Updated: June 18, 2020 10:38 AM GMT
Villagers observe the huge Christian cross in Kavardo, Baltistan. (Photo: pamirtimes.net)
A Christian cross believed to be up to 1,200 years old and weighing more than three tons has been discovered in Skardu in northern Pakistan.
A three-member expedition team from the University of Baltistan, Skardu, discovered the huge marble cross high in the mountain range of Kavardo in Baltistan.
The team — led by vice-chancellor Muhammad Naeem Khan together with director of academics Zakir Hussain Zakir and director of external links Ishtiaq Hussain Maqpoon — visited the site to study the cultural find accompanied by local villagers and mountain guides.
“The huge cross of marble rock weighing 3-4 tons and measuring approximately 7x6 feet has been found some two kilometers from the base camp, high in the mountains of Kavardo, Baltistan, overlooking the Indus River,” the team said in a press release on June 14.
According to initial estimates, the cross is believed to be 1,000 to 1,200 years old.
Khan described the discovery of the cross as if "it descended on Karakarum directly from the heavens."
According to researcher Wajid Bhatti, it is a Thomanian cross and one of the biggest crosses discovered on the subcontinent.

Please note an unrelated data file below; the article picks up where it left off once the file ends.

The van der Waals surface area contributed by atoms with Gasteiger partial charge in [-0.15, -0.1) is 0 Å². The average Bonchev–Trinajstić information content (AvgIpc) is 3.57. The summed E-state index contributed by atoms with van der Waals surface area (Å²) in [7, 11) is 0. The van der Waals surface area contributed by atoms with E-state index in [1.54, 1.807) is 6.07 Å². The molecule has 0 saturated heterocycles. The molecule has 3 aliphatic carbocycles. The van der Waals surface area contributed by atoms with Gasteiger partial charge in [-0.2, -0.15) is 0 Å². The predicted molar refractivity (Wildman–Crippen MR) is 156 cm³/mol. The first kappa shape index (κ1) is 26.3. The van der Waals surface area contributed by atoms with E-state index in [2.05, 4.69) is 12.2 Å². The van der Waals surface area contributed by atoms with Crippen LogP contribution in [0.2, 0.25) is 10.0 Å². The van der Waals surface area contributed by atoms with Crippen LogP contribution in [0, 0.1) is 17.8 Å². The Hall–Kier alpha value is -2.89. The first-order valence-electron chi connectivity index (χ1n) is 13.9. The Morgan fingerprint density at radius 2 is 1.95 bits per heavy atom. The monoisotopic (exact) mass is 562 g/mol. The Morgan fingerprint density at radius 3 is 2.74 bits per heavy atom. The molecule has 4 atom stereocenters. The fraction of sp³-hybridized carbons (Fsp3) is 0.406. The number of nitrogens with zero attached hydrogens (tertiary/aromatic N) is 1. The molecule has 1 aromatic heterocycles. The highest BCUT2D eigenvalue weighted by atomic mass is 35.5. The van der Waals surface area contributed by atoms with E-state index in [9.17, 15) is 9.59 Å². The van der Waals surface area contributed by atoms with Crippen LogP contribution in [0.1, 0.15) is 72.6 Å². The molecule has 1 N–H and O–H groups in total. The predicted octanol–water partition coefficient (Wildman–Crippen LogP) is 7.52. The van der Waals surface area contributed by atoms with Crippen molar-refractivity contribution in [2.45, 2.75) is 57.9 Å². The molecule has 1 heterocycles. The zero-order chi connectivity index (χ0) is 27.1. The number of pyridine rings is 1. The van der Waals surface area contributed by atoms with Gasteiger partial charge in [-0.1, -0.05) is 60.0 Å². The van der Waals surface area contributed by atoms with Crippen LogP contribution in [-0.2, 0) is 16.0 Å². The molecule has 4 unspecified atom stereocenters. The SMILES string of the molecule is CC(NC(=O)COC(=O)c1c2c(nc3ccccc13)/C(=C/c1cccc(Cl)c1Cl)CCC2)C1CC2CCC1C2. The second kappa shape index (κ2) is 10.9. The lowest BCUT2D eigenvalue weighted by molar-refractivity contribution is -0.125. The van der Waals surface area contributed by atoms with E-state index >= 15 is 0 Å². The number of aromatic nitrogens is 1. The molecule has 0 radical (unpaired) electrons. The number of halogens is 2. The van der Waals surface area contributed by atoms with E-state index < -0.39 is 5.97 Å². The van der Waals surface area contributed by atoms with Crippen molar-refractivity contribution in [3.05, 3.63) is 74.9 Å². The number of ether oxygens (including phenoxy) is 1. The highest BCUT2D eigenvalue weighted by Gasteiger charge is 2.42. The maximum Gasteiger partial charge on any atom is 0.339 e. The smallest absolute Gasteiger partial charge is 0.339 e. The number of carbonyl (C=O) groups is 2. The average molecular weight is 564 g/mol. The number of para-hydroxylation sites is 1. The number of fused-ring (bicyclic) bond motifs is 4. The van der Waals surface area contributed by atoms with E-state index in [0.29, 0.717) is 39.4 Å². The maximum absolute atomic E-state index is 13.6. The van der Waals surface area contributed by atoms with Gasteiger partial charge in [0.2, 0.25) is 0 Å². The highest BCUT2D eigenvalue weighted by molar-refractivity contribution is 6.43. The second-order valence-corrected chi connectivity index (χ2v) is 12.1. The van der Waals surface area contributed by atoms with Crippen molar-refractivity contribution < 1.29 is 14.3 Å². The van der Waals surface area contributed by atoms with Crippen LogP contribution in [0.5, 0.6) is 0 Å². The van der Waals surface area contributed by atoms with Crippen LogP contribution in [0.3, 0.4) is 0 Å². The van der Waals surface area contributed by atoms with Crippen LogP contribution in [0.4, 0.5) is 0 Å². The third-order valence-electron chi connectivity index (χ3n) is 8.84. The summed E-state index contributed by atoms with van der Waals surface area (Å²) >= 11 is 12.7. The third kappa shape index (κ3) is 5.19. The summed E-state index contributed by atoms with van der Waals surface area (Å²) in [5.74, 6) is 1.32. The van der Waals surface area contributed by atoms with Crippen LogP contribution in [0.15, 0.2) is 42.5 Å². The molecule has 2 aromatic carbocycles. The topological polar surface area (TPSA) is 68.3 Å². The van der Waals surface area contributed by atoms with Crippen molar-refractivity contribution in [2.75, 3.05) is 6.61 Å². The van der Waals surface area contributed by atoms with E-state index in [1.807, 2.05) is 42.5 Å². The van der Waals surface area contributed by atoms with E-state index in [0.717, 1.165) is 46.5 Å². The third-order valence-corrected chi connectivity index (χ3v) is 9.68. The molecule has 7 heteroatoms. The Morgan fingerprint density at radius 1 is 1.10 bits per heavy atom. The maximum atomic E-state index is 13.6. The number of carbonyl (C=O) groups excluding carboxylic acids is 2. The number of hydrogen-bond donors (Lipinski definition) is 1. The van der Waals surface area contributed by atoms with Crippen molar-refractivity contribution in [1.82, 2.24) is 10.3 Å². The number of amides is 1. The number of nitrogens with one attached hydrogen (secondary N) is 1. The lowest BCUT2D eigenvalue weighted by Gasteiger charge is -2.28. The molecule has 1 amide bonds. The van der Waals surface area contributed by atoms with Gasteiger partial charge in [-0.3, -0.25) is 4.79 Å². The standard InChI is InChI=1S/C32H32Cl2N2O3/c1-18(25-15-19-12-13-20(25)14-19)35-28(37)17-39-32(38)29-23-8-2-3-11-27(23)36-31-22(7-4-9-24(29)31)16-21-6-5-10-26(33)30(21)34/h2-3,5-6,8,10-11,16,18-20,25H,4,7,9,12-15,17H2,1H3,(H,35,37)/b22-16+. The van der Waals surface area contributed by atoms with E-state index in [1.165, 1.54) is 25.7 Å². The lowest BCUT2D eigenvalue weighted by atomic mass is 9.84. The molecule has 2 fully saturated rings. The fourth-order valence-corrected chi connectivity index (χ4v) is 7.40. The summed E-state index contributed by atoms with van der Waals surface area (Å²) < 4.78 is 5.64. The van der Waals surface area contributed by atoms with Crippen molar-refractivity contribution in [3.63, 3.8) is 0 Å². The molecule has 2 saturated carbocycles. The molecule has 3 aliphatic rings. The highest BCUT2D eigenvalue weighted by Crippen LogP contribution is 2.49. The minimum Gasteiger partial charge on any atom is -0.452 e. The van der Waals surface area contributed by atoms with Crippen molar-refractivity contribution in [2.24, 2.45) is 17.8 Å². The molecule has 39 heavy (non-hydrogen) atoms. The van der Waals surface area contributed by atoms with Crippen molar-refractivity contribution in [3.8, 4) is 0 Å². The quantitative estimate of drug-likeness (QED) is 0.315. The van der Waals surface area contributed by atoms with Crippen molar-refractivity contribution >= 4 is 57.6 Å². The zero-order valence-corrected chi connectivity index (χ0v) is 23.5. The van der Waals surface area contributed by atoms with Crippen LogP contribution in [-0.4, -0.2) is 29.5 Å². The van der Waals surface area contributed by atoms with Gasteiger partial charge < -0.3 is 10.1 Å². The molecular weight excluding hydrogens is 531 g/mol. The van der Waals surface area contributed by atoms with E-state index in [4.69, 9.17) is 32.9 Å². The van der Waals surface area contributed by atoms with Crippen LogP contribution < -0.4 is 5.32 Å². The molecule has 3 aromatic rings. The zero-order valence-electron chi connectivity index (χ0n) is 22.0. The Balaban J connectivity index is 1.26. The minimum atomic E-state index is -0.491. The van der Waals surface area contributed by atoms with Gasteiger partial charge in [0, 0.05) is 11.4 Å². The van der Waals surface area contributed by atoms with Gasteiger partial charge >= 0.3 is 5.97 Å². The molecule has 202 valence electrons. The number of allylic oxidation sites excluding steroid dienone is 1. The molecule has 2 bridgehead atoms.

This is the first evidence of a holy cross in Baltistan. Throughout the centuries, the cross in various shapes and forms was a symbol of various beliefs. In pre-Christian times it was a pagan religious symbol found throughout Europe and Western Asia.
The university plans to reach out to European and North American universities and develop academic links with local historians to ascertain the exact date of the cross and to scientifically describe the "Kavardo Cross," as it has been dubbed.
“It is indeed great news for all of us that an ancient cross was found in Skardu. It shows that Christianity existed in this area and there must be a church and houses of Christians. There are currently no Christian families in that area, but they were once present,” said Mansha Noor, executive director of Caritas Pakistan.
“I request the authorities invite international historians to find out more about the accurate history of the cross.”
Norman Gill, a Catholic banker based in Karachi, expressed joy at the discovery of the ancient cross.
“The Christians here should be allowed to visit the area and see the cross once all formalities are completed,” Gill told UCA News.